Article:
Current and prospective library leaders who love to practice, play, and learn should feel right at home in Gail Griffith’s “Building Leadership Skills: Community Engagement” workshop—the latest entry in Infopeople’s Eureka! Leadership Program series.
The daylong session, to be offered in libraries throughout California between January 5 and 30, 2009, will be about “doing and practicing, not so much about studying models,” Griffith said during a recent conversation. “There’s even going to be an exercise taken from improv” so that participants will walk away engaged in the process of seeking engagement between the libraries in which they work and the communities they serve. They will, as part of the scheduled workshop activities, be guided in developing a marketing tool they can use immediately to demonstrate their libraries’ value to everyone they meet.
Griffith, who serves as Deputy Director of Carroll County (Maryland) Public Library and has developed and led a leadership academy for all levels of library staff, anticipates a workshop full of activities which encourage participants to share information about their own libraries’ current successes. Comparing those successes to examples drawn from library systems throughout the country (including Chicago Public Library, which has a first-rate strategic plan including a call for expanding and enhancing program and partnership opportunities, and Johnson County Library, honored as “Best Kansas City Library” by Nickelodeon’s Parents’ Pick Awards in August 2008) should help workshop students gain a better understanding of how to describe what their libraries have to offer.
“Talking about what the library does is a great way of engaging,” she explained. It “helps you see ways you can partner with businesses and others.”
Griffith also plans to incorporate lessons learned from Frank Luntz’s Words that Work: It’s Not What You Say, It’s What People Hear: “That’s a very interesting book. The author talks about the fact that we often tend to use weak words. There’s this whole thing about managing perceptions,” she explained. “When you look at it, there’s nothing wrong with the language a library uses to talk about itself, but it’s not strong…A lot of times when you meet a stranger and say ‘I work for the library,’ they say, ‘I used to take my kids to the library, but now I have the Internet.’ What would happen if you said something like, ‘I work for an organization that provides equal access to quality educational resources for everyone regardless of their economic or educational status?’ It’s not changing what we do, it’s changing how we talk about what we do.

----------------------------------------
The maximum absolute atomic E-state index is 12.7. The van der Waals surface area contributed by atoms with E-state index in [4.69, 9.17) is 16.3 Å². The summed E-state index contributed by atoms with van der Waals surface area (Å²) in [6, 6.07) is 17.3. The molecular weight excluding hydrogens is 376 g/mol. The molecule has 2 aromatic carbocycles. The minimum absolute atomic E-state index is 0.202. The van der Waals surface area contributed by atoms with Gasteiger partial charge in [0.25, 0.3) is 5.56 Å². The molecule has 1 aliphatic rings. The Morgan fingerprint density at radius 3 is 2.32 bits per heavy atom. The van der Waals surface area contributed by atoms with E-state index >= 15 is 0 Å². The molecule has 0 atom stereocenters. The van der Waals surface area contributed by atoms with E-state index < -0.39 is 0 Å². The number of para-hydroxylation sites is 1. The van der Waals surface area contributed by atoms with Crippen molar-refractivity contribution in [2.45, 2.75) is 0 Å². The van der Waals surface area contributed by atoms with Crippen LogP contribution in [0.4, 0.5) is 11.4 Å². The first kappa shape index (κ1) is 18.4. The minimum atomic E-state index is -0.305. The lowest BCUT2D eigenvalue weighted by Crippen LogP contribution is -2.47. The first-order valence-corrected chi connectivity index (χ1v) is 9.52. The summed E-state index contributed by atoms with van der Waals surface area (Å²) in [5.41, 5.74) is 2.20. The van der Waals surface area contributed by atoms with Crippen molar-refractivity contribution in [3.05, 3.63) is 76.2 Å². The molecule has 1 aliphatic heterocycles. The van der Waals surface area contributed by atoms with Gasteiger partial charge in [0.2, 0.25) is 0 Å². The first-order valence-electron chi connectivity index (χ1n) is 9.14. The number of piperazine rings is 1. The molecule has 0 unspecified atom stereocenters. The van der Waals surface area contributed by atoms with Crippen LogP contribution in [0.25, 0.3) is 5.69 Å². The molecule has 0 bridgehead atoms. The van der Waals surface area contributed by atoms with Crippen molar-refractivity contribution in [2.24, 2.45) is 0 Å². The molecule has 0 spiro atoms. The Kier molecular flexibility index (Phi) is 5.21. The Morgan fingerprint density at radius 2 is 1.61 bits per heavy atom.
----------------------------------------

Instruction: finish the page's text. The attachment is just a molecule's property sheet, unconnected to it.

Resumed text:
“I want people to leave this day thinking about how they can connect, when they want to connect, how they want to describe what their library has to offer, where they can look for and create opportunities, …and when those opportunities are available, what they want to do about it,” she concluded.
N.B.: Registration for Griffith’s workshop and other Eureka! sessions is continuing on the Infopeople website under the heading “Building Leadership Skills.” Other instructors include Steve Albrecht; Stacey Aldrich; Joan Frye Williams and George Needham; Suzanne Merritt; Marie Radford; Paula Singer; and Pat Wagner.